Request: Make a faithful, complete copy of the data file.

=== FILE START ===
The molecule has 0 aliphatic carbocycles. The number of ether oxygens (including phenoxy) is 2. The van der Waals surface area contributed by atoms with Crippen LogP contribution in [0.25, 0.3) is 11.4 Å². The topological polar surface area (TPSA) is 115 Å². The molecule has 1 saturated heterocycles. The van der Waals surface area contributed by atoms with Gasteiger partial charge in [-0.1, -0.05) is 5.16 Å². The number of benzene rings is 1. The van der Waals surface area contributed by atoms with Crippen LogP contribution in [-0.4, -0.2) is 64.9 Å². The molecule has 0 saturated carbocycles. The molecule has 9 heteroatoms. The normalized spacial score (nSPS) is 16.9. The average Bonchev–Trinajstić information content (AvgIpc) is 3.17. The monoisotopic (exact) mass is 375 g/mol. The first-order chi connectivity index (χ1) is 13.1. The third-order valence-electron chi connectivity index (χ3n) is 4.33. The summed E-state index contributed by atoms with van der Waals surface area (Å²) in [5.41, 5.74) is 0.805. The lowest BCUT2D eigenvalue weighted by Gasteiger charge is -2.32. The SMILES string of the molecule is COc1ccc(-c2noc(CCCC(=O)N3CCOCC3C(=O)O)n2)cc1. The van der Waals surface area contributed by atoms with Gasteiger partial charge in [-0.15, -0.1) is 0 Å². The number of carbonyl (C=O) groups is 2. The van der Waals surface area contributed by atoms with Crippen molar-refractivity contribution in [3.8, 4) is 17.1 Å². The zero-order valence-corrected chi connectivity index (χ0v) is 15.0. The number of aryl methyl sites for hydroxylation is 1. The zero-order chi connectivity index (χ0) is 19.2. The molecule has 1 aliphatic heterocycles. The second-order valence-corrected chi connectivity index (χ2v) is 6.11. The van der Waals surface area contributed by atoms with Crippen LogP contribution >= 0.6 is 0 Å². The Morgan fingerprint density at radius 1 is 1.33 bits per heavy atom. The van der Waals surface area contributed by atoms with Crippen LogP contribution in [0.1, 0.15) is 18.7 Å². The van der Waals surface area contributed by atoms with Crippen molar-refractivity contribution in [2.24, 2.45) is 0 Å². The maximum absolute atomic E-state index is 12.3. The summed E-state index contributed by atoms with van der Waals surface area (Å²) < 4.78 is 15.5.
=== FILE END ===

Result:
The molecule has 0 aliphatic carbocycles. The number of ether oxygens (including phenoxy) is 2. The van der Waals surface area contributed by atoms with Crippen LogP contribution in [0.25, 0.3) is 11.4 Å². The topological polar surface area (TPSA) is 115 Å². The molecule has 1 saturated heterocycles. The van der Waals surface area contributed by atoms with Gasteiger partial charge in [-0.1, -0.05) is 5.16 Å². The number of benzene rings is 1. The van der Waals surface area contributed by atoms with Crippen LogP contribution in [-0.4, -0.2) is 64.9 Å². The molecule has 0 saturated carbocycles. The molecule has 9 heteroatoms. The normalized spacial score (nSPS) is 16.9. The average Bonchev–Trinajstić information content (AvgIpc) is 3.17. The monoisotopic (exact) mass is 375 g/mol. The first-order chi connectivity index (χ1) is 13.1. The third-order valence-electron chi connectivity index (χ3n) is 4.33. The summed E-state index contributed by atoms with van der Waals surface area (Å²) in [5.41, 5.74) is 0.805. The lowest BCUT2D eigenvalue weighted by Gasteiger charge is -2.32. The SMILES string of the molecule is COc1ccc(-c2noc(CCCC(=O)N3CCOCC3C(=O)O)n2)cc1. The van der Waals surface area contributed by atoms with Gasteiger partial charge in [-0.15, -0.1) is 0 Å². The number of carbonyl (C=O) groups is 2. The van der Waals surface area contributed by atoms with Crippen molar-refractivity contribution in [3.8, 4) is 17.1 Å². The zero-order valence-corrected chi connectivity index (χ0v) is 15.0. The number of aryl methyl sites for hydroxylation is 1. The zero-order chi connectivity index (χ0) is 19.2. The molecule has 1 aliphatic heterocycles. The second-order valence-corrected chi connectivity index (χ2v) is 6.11. The van der Waals surface area contributed by atoms with Crippen LogP contribution >= 0.6 is 0 Å². The Morgan fingerprint density at radius 1 is 1.33 bits per heavy atom. The van der Waals surface area contributed by atoms with Crippen LogP contribution in [0.1, 0.15) is 18.7 Å². The van der Waals surface area contributed by atoms with Crippen molar-refractivity contribution in [2.24, 2.45) is 0 Å². The maximum absolute atomic E-state index is 12.3. The summed E-state index contributed by atoms with van der Waals surface area (Å²) < 4.78 is 15.5.